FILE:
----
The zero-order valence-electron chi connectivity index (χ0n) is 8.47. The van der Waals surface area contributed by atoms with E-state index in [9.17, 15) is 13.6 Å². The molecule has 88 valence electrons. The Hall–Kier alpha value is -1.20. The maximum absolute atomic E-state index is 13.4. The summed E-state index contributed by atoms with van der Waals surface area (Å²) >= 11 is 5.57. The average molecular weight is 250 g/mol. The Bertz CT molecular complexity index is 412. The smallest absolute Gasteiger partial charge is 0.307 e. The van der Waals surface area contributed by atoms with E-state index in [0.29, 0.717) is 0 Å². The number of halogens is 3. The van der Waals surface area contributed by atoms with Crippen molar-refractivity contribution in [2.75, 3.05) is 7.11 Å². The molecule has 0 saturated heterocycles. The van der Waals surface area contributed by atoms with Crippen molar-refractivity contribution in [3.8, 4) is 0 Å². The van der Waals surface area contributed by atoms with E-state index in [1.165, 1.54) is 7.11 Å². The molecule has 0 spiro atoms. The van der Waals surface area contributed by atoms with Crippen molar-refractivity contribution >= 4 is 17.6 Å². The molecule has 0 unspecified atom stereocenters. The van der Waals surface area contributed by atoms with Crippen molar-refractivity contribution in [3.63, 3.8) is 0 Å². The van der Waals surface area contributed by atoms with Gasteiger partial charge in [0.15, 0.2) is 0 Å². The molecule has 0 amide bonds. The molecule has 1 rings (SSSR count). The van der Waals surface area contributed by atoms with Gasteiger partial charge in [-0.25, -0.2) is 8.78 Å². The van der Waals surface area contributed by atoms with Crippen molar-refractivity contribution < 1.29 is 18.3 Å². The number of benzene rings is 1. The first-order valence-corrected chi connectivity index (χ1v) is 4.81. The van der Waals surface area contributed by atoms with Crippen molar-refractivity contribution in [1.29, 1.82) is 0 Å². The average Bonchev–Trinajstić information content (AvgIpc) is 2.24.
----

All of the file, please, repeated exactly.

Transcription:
The zero-order valence-electron chi connectivity index (χ0n) is 8.47. The van der Waals surface area contributed by atoms with E-state index in [9.17, 15) is 13.6 Å². The molecule has 88 valence electrons. The Hall–Kier alpha value is -1.20. The maximum absolute atomic E-state index is 13.4. The summed E-state index contributed by atoms with van der Waals surface area (Å²) >= 11 is 5.57. The average molecular weight is 250 g/mol. The Bertz CT molecular complexity index is 412. The smallest absolute Gasteiger partial charge is 0.307 e. The van der Waals surface area contributed by atoms with E-state index in [0.29, 0.717) is 0 Å². The number of halogens is 3. The van der Waals surface area contributed by atoms with Crippen molar-refractivity contribution in [2.75, 3.05) is 7.11 Å². The molecule has 0 saturated heterocycles. The van der Waals surface area contributed by atoms with Crippen molar-refractivity contribution in [3.8, 4) is 0 Å². The van der Waals surface area contributed by atoms with E-state index in [1.165, 1.54) is 7.11 Å². The molecule has 0 spiro atoms. The van der Waals surface area contributed by atoms with Crippen molar-refractivity contribution >= 4 is 17.6 Å². The molecule has 0 unspecified atom stereocenters. The van der Waals surface area contributed by atoms with Crippen molar-refractivity contribution in [3.63, 3.8) is 0 Å². The van der Waals surface area contributed by atoms with Gasteiger partial charge in [0.15, 0.2) is 0 Å². The molecule has 0 amide bonds. The molecule has 1 rings (SSSR count). The van der Waals surface area contributed by atoms with Gasteiger partial charge in [-0.25, -0.2) is 8.78 Å². The van der Waals surface area contributed by atoms with Crippen molar-refractivity contribution < 1.29 is 18.3 Å². The number of benzene rings is 1. The first-order valence-corrected chi connectivity index (χ1v) is 4.81. The van der Waals surface area contributed by atoms with Crippen molar-refractivity contribution in [1.29, 1.82) is 0 Å². The average Bonchev–Trinajstić information content (AvgIpc) is 2.24.